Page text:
The Worker Adjustment and Retraining Notification Act (WARN) became law in 1989 and requires employers to give a heads up when they plan to close plants or implement mass layoffs. The information is made public and sent to workers and/or labor unions.
As you might imagine, there’s been a lot of WARN filing taking place during the Coronavirus crisis. Entries are displayed on Pennsylvania’s Department of Labor and Industry website and organized via month. Under April’s page, Beasley Media Group, which operates 97.5 the Fanatic and 93.3 WMMR, among other stations, provided this notice:
They are going lay off 63 people in Bala, which the filing says is “expected to be temporary in nature” due to the COVID-19 crisis. That suggests that they’re planning to rehire, but the existence of the word “expected” would make me feel a little woozy if I worked there.
I’m not sure exactly what the timeline is for these layoffs. Two weeks ago, we obtained an email sent from CEO Caroline Beasley, explaining that she would be taking a paycut while the company would implement “a 10% wage cut for salaried full-time employees and a 10% reduction in hours for full-time hourly employees.” That policy was to begin on April 1st and carry through the end of June. There was also a round of national cuts that took place at the end of March, with 67 total positions eliminated and others furloughed.
Entercom also had a round of cuts due to COVID-19. Do they have to file a WARN notice? Not necessarily.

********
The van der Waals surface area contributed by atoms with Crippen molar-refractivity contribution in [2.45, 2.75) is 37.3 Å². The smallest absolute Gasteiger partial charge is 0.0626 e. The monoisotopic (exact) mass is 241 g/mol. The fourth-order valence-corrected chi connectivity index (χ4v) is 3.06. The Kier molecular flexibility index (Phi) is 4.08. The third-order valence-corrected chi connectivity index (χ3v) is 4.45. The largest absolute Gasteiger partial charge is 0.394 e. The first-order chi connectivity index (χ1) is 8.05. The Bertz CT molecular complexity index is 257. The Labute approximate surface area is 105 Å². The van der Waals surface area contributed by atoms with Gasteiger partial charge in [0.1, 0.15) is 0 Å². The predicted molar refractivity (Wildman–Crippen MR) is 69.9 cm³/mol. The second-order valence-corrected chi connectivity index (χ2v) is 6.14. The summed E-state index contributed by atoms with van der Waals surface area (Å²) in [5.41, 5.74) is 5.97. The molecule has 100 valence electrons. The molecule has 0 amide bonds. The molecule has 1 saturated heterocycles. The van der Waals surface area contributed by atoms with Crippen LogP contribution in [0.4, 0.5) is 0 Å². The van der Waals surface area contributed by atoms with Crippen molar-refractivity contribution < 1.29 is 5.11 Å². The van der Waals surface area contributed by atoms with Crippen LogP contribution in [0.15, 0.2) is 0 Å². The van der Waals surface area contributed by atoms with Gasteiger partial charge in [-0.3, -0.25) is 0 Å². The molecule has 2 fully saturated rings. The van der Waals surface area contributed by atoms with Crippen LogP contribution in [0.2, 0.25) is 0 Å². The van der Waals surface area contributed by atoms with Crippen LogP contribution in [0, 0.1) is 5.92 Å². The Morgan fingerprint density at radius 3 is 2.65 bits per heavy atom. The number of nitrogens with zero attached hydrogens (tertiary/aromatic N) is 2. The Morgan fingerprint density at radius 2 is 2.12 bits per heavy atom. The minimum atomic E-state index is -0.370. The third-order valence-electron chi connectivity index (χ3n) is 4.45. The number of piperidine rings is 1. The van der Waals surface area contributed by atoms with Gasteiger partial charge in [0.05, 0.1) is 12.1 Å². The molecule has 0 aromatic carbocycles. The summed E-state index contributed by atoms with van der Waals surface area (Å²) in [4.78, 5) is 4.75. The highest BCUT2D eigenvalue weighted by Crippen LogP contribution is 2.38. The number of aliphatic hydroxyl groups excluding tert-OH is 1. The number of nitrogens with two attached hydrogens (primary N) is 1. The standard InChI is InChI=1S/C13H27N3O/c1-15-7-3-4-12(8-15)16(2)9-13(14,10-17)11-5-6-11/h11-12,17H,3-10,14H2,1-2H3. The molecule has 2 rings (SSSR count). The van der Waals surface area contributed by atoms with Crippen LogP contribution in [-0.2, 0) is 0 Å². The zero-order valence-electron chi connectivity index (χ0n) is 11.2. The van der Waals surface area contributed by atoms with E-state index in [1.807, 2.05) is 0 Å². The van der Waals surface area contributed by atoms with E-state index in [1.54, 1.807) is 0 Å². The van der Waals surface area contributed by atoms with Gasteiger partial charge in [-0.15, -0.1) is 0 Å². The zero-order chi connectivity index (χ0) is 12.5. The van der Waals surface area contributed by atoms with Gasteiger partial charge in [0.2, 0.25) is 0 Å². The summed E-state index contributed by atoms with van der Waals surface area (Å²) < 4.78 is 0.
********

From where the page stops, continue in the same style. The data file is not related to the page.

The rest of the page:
Mass Layoff: A covered employer must give notice if there is to be a mass layoff which does not result from a plant closing, but which will result in an employment loss at the employment site during any 30 day period for 500 or more employees, or for 50-499 employees if they make up at least 33% of the employer’s active workforce. Again, this does not count employees who have worked less than 6 months in the last 12 months or employees who work an average of less than 20 hours a week for that employer. These latter groups, however, are entitled to notice (discussed later).
An employer also must give notice if the number of employment losses which occur during a 30 day period fails to meet the threshold requirements of a plant closing or mass layoff, but the number of employment losses for 2 or more groups of workers, each of which is less than the minimum number needed to trigger notice, reaches the threshold level, during any 90 day period, of either a plant closing or mass layoff. Job losses within any 90 day period will count together toward the WARN threshold levels, unless the employer demonstrates that the employment losses during the 90 day period are the result of separate and distinct actions and causes.
As such, Entercom has not filed, since they don’t meet these parameters.
Some of the other companies of note in the April filings are The Logan Philadelphia Hotel, Parx Racing and Parx Casino, and Sussman Automotive Group. The good thing is that most of these entries appear to be temporary mass layoffs with the intent to rehire and/or restart business after the global pandemic goes away.